Study Guide

Slaughterhouse-Five Men and Masculinity

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Men and Masculinity

Chapter 4, Section 17

A German measured Billy's upper right arm with his thumb and forefinger, asked a companion what sort of an army would send a weakling like that to the front. They looked at other American bodies now, pointed out a lot more that were nearly as bad as Billy's. (4.17.5)

Not only is Vonnegut seriously challenging all the heroic stereotypes of the war genre; he is also specifically criticizing the idea that American bodies are the best in the world. These patriotic stereotypes get turned on their ears in Slaughterhouse-Five, where nearly all the American soldiers are pretty busted.

As America throws more troops at World War II, many of the recruits are too young, too old, or not athletic enough to be there. Still, war demands bodies, no matter what they look like.

Chapter 5, Section 12

The Englishmen were clean and enthusiastic and decent and strong. They sang boomingly well. They had been singing together every night for years.

The Englishmen had also been lifting weights and chinning themselves for years. Their bellies were like washboards. The muscles of their calves and upper arms were like cannonballs. They were all masters of checkers and chess and bridge and cribbage and dominoes and anagrams and charades and Ping-Pong and billiards, as well. (5.12.5)

The Englishmen have been living in captivity for years, eating and resting and staying warm. Meanwhile, the rest of Europe has been suffering and dying. There is a total irony here: the people who are actually fighting the war are ill-equipped boys, and the men who wish they were fighting the war are all cooped up in this compound in the middle of a German prison for Russians.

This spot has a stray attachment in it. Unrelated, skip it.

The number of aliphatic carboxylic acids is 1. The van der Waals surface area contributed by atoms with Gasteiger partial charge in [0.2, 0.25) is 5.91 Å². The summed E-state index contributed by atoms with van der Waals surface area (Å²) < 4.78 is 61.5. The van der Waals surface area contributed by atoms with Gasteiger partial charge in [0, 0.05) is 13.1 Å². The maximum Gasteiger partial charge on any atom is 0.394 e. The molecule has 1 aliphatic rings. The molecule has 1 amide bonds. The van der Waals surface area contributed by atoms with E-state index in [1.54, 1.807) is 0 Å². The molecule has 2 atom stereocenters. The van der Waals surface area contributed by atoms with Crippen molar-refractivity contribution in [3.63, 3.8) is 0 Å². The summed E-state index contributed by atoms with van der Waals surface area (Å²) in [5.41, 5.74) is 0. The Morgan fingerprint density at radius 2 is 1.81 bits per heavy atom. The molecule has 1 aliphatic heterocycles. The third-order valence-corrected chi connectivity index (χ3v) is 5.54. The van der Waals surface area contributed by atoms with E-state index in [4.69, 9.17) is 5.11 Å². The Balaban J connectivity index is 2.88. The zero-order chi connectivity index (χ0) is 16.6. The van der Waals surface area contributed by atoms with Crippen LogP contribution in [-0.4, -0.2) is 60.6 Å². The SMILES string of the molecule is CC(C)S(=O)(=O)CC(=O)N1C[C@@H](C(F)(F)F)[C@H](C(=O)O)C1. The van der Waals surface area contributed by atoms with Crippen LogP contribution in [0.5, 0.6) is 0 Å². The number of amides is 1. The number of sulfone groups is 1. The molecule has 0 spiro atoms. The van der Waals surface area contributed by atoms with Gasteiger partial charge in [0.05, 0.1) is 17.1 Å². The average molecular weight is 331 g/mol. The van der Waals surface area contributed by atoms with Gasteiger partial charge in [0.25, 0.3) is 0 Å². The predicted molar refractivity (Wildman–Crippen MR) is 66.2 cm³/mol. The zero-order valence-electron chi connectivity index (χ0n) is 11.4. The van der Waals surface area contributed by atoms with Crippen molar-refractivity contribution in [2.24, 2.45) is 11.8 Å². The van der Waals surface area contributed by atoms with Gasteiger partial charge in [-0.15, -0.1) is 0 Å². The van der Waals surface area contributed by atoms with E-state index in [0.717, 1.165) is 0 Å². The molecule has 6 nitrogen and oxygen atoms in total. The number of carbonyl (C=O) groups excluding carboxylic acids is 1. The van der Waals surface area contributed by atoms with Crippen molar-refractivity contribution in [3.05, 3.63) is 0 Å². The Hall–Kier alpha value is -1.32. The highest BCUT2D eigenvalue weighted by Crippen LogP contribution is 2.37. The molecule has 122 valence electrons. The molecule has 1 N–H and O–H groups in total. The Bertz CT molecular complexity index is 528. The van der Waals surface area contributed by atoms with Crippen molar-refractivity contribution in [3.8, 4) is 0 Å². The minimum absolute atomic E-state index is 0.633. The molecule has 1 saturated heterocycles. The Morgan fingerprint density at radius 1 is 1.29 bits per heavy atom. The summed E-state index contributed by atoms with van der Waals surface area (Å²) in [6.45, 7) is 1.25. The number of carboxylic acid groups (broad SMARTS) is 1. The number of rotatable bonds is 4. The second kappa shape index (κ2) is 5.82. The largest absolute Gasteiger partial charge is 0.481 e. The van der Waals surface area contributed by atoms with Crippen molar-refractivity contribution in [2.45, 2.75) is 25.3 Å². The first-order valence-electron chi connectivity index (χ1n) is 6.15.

Chapter 5, Section 40

Most Tralfamadorians had no way of knowing Billy's body and face were not beautiful. They supposed that he was a splendid specimen. This had a pleasant effect on Billy, who began to enjoy his body for the first time. (5.40.1)

Everything is relative. The only reason everyone thinks Billy looks like a clownish, unattractive fellow is because we have billions of other humans to compare him to. Billy also loves to conform to other people's ideas: when everyone thinks he looks like a fool during the war, he dresses like a clown. When the Tralfamadorians think he is a perfect specimen of manhood, he starts to groom himself and exercise.

Chapter 5, Section 41

The Tralfamadorians tried to give Billy clues that would help him to imagine sex in the invisible dimension. They told him that there could be no Earthling babies without male homosexuals. There could be babies without female homosexuals. There couldn't be babies without women over sixty-five years old. There could be babies without men over sixty-five. There couldn't be babies without other babies who had lived an hour or less after birth. And so on. (5.41.3)

We are really interested in this whole idea that babies need more than just one man and one woman to survive. They depend on a network of seven genders in ways we Earthlings can't understand, because we're blinded by our limited, three-dimensional view of the world. For one thing, it implies that there is no such thing as a superfluous or extra person: each individual human being is vital. Here is yet more evidence that Vonnegut is trying to counteract the idea that war or killing might sometimes be necessary.

Chapter 5, Section 55

A German major came in [to the camp hospital] now. He considered the Englishmen as close friends. He visited them nearly every day, played games with them, lectured to them on German history, played their piano, gave them lessons in conversational German. He told them often that, if it weren't for their civilized company, he would go mad. His English was splendid. (5.55.8)